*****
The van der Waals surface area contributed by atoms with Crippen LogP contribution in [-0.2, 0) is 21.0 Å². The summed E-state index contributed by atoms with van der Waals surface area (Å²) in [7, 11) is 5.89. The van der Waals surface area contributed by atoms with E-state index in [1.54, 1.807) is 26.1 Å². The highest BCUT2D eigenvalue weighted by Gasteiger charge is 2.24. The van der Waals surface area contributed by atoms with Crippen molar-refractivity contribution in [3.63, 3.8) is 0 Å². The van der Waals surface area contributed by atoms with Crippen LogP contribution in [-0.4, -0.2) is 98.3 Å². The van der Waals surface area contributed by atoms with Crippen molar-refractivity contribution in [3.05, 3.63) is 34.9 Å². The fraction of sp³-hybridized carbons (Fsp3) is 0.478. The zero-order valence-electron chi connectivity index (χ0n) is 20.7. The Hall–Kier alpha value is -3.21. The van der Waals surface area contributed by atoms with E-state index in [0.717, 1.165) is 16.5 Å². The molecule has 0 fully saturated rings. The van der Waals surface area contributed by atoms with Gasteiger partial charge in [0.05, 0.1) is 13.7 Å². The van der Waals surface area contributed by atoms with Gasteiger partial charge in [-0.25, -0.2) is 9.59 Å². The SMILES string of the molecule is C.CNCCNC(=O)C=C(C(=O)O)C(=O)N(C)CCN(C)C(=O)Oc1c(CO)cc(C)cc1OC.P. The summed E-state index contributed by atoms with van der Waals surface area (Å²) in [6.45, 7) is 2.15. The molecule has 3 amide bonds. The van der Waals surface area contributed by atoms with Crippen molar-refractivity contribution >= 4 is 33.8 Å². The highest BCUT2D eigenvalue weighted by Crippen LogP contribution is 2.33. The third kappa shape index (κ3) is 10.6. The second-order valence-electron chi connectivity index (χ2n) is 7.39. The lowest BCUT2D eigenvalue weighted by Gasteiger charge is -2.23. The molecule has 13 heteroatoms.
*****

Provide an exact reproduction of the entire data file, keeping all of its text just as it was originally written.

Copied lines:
The van der Waals surface area contributed by atoms with Crippen LogP contribution in [-0.2, 0) is 21.0 Å². The summed E-state index contributed by atoms with van der Waals surface area (Å²) in [7, 11) is 5.89. The van der Waals surface area contributed by atoms with E-state index in [1.54, 1.807) is 26.1 Å². The highest BCUT2D eigenvalue weighted by Gasteiger charge is 2.24. The van der Waals surface area contributed by atoms with Crippen molar-refractivity contribution in [3.63, 3.8) is 0 Å². The van der Waals surface area contributed by atoms with Crippen LogP contribution in [-0.4, -0.2) is 98.3 Å². The van der Waals surface area contributed by atoms with Crippen molar-refractivity contribution in [3.05, 3.63) is 34.9 Å². The fraction of sp³-hybridized carbons (Fsp3) is 0.478. The zero-order valence-electron chi connectivity index (χ0n) is 20.7. The Hall–Kier alpha value is -3.21. The van der Waals surface area contributed by atoms with E-state index in [0.717, 1.165) is 16.5 Å². The molecule has 0 fully saturated rings. The van der Waals surface area contributed by atoms with Gasteiger partial charge in [0.05, 0.1) is 13.7 Å². The van der Waals surface area contributed by atoms with Gasteiger partial charge in [-0.25, -0.2) is 9.59 Å². The SMILES string of the molecule is C.CNCCNC(=O)C=C(C(=O)O)C(=O)N(C)CCN(C)C(=O)Oc1c(CO)cc(C)cc1OC.P. The summed E-state index contributed by atoms with van der Waals surface area (Å²) in [6.45, 7) is 2.15. The molecule has 3 amide bonds. The van der Waals surface area contributed by atoms with Crippen molar-refractivity contribution >= 4 is 33.8 Å². The highest BCUT2D eigenvalue weighted by Crippen LogP contribution is 2.33. The third kappa shape index (κ3) is 10.6. The second-order valence-electron chi connectivity index (χ2n) is 7.39. The lowest BCUT2D eigenvalue weighted by Gasteiger charge is -2.23. The molecule has 13 heteroatoms.